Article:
A NEW VISION for peace has broken out in the Horn of Africa. For nearly two decades, Ethiopia and Eritrea have been locked in one of the most intractable conflicts in Africa. From 1998 to 2000, nearly 75,000 people on both sides were killed in the war.
That changed in July when Ethiopian Prime Minister Abiy Ahmed and Eritrean President Isaias Afwerki signed a joint declaration of peace and friendship, which ended the war and promised cooperation. Abiy declared, “There is no border between Ethiopia and Eritrea. Instead, we have built a bridge of love.”
The stalled peace process rapidly progressed after Abiy was elected in April. Phone lines have reopened between Eritrea and Ethiopia, and flights between the two neighbors have resumed after 20 years. Families separated by the war are now able to communicate and reunite; many Ethiopians in the diaspora may now return home.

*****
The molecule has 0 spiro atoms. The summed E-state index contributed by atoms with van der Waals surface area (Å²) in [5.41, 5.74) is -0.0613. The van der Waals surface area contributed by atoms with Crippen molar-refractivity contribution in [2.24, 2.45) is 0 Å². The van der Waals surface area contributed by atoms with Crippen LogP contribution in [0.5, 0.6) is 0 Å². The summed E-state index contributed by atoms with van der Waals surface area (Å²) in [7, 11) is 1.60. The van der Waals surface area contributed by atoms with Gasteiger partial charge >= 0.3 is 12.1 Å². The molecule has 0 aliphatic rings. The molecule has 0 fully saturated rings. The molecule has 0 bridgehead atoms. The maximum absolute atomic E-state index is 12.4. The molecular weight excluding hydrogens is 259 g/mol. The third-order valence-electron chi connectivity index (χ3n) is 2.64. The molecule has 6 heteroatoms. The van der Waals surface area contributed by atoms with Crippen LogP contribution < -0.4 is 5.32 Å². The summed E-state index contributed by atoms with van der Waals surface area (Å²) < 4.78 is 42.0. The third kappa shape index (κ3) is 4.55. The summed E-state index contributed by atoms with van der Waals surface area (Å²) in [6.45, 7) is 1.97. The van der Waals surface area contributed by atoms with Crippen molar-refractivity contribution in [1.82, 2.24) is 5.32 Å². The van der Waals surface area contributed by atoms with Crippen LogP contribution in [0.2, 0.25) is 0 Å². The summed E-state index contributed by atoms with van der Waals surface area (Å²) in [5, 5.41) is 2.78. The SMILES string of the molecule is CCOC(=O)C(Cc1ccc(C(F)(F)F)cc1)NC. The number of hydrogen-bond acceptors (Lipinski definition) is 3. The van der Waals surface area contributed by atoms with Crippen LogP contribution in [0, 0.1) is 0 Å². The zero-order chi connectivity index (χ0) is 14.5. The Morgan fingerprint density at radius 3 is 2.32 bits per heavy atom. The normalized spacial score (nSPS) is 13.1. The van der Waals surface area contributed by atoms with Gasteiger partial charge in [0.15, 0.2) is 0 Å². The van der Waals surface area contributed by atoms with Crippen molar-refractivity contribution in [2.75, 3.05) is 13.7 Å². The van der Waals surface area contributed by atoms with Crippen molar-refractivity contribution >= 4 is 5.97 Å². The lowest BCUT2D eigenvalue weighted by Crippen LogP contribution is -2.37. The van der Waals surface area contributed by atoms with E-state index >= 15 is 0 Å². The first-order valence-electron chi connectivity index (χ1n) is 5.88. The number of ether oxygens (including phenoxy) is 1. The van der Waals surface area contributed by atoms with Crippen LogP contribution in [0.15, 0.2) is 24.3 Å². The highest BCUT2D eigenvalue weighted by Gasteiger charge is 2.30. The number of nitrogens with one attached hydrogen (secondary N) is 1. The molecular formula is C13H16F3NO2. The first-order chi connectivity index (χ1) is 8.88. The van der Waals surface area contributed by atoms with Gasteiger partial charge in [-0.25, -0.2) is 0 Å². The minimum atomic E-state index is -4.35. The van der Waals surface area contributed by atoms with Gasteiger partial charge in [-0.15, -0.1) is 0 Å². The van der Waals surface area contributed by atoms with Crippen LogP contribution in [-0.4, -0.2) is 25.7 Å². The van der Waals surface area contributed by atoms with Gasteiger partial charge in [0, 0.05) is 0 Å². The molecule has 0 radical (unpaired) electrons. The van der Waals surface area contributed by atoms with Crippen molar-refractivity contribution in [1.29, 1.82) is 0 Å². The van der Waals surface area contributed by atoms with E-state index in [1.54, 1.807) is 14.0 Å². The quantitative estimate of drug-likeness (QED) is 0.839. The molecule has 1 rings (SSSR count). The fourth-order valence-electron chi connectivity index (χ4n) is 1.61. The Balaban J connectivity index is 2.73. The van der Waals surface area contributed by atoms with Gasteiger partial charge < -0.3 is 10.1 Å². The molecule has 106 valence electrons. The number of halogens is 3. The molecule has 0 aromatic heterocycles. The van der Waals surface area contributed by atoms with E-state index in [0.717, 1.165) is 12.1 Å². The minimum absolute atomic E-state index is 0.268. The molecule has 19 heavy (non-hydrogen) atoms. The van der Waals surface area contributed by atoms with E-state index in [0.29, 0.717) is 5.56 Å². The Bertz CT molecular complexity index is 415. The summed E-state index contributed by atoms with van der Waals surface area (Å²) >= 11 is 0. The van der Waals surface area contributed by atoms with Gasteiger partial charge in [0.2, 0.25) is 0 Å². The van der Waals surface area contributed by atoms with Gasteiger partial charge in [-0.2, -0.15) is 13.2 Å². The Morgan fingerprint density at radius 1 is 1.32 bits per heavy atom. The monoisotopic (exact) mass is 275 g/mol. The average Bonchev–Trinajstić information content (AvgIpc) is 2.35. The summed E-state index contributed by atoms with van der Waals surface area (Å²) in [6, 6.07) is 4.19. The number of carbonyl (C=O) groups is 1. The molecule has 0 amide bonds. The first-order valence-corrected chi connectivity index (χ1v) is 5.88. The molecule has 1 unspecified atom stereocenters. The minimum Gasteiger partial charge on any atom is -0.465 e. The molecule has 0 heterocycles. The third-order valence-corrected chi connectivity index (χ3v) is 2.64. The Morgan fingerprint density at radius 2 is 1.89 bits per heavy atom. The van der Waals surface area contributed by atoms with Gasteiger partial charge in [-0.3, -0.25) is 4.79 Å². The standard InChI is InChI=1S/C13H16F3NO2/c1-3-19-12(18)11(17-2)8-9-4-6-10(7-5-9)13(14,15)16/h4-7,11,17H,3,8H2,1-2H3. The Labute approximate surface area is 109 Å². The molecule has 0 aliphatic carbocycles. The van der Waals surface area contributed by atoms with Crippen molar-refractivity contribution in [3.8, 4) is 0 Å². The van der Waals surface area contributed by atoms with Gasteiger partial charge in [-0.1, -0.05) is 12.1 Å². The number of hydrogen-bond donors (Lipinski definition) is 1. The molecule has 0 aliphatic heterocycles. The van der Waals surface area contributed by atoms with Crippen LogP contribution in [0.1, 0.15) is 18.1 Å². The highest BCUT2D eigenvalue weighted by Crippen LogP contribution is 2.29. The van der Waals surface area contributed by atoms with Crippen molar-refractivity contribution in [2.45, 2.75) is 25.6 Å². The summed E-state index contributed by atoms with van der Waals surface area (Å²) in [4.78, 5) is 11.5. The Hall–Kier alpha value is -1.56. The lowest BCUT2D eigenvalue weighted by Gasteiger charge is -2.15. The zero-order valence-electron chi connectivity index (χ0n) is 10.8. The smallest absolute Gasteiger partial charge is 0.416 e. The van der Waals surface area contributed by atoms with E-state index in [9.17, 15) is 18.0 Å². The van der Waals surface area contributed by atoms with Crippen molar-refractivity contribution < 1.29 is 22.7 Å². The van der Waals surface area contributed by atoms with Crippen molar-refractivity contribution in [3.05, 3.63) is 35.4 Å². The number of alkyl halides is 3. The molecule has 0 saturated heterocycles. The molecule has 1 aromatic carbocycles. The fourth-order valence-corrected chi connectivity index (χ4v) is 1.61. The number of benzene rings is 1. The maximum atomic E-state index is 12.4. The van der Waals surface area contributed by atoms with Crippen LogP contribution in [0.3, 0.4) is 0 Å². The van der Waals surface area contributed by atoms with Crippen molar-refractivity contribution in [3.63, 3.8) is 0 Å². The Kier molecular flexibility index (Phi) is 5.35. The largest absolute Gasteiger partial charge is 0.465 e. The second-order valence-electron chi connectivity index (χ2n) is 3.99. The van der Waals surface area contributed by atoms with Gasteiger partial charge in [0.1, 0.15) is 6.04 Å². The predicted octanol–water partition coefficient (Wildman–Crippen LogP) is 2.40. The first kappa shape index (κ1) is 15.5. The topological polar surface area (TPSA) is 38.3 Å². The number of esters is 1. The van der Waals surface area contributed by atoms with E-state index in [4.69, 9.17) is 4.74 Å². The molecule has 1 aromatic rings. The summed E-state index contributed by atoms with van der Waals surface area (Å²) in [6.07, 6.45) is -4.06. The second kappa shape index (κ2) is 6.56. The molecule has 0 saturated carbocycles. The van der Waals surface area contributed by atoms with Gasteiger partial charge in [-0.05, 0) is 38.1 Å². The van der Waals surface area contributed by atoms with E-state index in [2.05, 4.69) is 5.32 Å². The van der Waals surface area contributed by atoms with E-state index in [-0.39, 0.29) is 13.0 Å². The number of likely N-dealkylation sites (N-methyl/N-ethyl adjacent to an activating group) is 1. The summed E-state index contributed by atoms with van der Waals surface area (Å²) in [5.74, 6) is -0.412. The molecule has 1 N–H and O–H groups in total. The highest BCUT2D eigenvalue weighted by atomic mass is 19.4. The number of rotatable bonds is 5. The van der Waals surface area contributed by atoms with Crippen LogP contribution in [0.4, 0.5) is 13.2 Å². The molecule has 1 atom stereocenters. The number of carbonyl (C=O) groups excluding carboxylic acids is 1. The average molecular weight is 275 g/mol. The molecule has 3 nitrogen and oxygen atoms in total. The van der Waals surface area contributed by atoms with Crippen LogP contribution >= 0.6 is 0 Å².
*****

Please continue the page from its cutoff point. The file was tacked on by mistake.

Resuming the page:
Abiy’s philosophy is that everyone should be included in the peace process. Speaking at a dinner with Eritrean President Afwerki, Abiy defined the idea of medemer (inclusion and multiplicity) in the peace process as “[t]ender love instead of abject cruelty, peace instead of conflict, love over hate, forgiveness over holding grudges, pulling instead of pushing ... Handled wisely, our differences are our assets.”
Abiy’s commitment to an inclusive process is rooted in his doctoral studies at the Institute for Peace and Security in Addis Ababa, where he focused on the role of religious communities in overcoming conflict. Abiy has highlighted the central role religion must play in reconciliation efforts between the two nations.
Ethiopian and Eritrean religious leaders have long worked for peace, even as political solutions lagged. Catholic bishops have asked every parish to offer special prayers and to organize events for peace. Cardinal Berhaneyesus Souraphiel, head of the Ethiopian Catholic Church, commented, “It is very pleasing to the Catholic Church that the prayers of the people of both countries have been answered ... steps taken so far by both governments prove that Africans have the wisdom to solve their problems themselves. The Catholic Church will continue to pray both for Ethiopia and Eritrea.”